In north central Arizona, there is a celebrity element to Verde Valley’s vibrant wine industry. Caduceus Cellars, a winery in Jerome, is owned by Maynard James Keenan, an innovative musician and singer known for fronting the progressive Grammy Award-winning rock band, “Tool.” The winery is named for an ancient symbol of commerce and staff of the Greek god, Hermes. His tasting room in Jerome, which is open 365 days a year, debuted in 2009. Caduceus' first wine, the limited edition Primer Paso (2005, 2006, 2007), sold out, and other awardwinning wines followed. Keenan has been a Verde Valley presence ever since.
Early in his foray into Arizona wine making, Keenan formed a partnership with another vintner, Eric Glomski. For several years they worked together until they went their separate ways in 2014. Glomski is recognized as an industry
“pioneer” in the Verde Valley and the “area’s best known vintner.” He is a rock star of sorts in his own right, winning 10 awards at the Jefferson Cup in 2011. According to Master Sommelier and certified wine educator, Laura Williamson, “the amount of energy he has spent eradicating doubts that Arizona could produce high-quality wines has been infinite.” Glomski’s Page Springs Cellars and Vineyards, founded in 2003, is located 15 minutes south of Sedona, produces primarily Syrah, Petite Sirah, Grenach, and Mourvedre.
In fact, in 2006 when out-of-state distributors introduced a bill that would have prevented small Arizona wineries from selling their products directly to consumers and retailers, Glomski, along with Rod Keeling, of the Willcox Area’s Keeling-Schaefer Vineyards, and Phoenix water law attorney Robert Lynch, spearheaded prowinery legislation and personally lobbied state politicians. They were successful. Glomski’s efforts benefited the Arizona wine industry as a whole and since this victory the number of federally bonded wineries in Arizona has more than tripled.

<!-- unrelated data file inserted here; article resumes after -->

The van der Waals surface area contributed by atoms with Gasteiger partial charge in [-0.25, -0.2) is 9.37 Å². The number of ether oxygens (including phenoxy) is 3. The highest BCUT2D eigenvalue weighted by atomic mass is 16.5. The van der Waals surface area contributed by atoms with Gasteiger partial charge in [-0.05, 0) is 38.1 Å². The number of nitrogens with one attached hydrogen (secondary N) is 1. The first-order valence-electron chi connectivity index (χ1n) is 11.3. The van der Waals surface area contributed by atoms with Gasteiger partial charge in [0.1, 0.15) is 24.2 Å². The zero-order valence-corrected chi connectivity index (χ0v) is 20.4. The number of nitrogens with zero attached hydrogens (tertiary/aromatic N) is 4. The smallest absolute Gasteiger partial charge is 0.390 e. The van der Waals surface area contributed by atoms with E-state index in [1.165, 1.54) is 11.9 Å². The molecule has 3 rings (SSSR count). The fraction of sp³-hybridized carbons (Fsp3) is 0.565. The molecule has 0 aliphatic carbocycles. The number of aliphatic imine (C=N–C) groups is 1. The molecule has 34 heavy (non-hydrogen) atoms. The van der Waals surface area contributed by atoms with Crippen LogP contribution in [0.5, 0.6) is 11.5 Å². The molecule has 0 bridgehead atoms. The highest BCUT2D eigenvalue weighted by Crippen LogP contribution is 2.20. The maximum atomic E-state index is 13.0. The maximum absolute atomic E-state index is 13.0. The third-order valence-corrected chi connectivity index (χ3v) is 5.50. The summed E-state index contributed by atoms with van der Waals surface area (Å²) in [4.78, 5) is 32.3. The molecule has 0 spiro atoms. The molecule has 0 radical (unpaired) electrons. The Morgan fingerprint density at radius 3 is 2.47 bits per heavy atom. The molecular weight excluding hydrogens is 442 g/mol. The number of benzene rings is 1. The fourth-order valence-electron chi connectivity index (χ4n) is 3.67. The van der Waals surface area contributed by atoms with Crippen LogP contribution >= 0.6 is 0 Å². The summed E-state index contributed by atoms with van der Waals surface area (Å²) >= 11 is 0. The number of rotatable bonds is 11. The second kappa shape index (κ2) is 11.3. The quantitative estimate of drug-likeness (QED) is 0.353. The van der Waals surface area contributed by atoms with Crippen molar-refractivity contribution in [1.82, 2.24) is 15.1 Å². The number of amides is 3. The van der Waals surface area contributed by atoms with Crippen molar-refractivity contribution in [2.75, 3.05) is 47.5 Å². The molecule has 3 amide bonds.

The most recent area to attract new vintners is Kingman and Mohave County. In 2006 California auto shop kingpin Carlos Cella noted the soil in and around Kingman was sandy, gravelly, unpromising-looking dirt. He sent a sample to a lab in Irvine, California and the testing results were “really good,” he recalled, “better than my vineyard in California.” Cella sparked one of the unlikeliest of things in Kingman: a wine scene. If one plots Arizona’s most respected and productive wine regions – Verde Valley, Willcox and Sonoita—they all reside in the 3,500- to 4,800-foot range, about twice as high as Phoenix. Kingman sits at about 3,500 feet above sea level, the “sweet spot” for Arizona wine. “That’s about the elevation of the Willcox bench,” one vineyard broker asserts, referring to the fertile neighborhood in southern Arizona wine country that such well-regarded growers as Pillsbury Wine Company, Sand-Reckoner Vineyards and Bodega Pierce call home. The advantage of higher elevation is cooler temperatures akin to the great wine regions of Europe and California.
Cella, his wife and some partners took their chance in Kingman. They called Verde Valley’s Glomski, who runs a sizable “custom-crush” concierge winemaking business in addition to his other operations and took the new growers’ grapes for processing. Glomski bottled the first estate Zinfandel and Merlot vintages this year. Other vintners are taking a chance on Kingman.
Time will tell if Kingman ultimately joins the list of official “wine trails” sanctioned by the Arizona Wine Growers Association (arizonawine.org). Thus from an experimental winery in southern Arizona in the 1970s to the most recent efforts in northwestern Arizona, these agricultural pioneers have developed a new and vibrant industry.
By Jack L. August, Ph.D.
Arizona Food Industry Journal • October 2016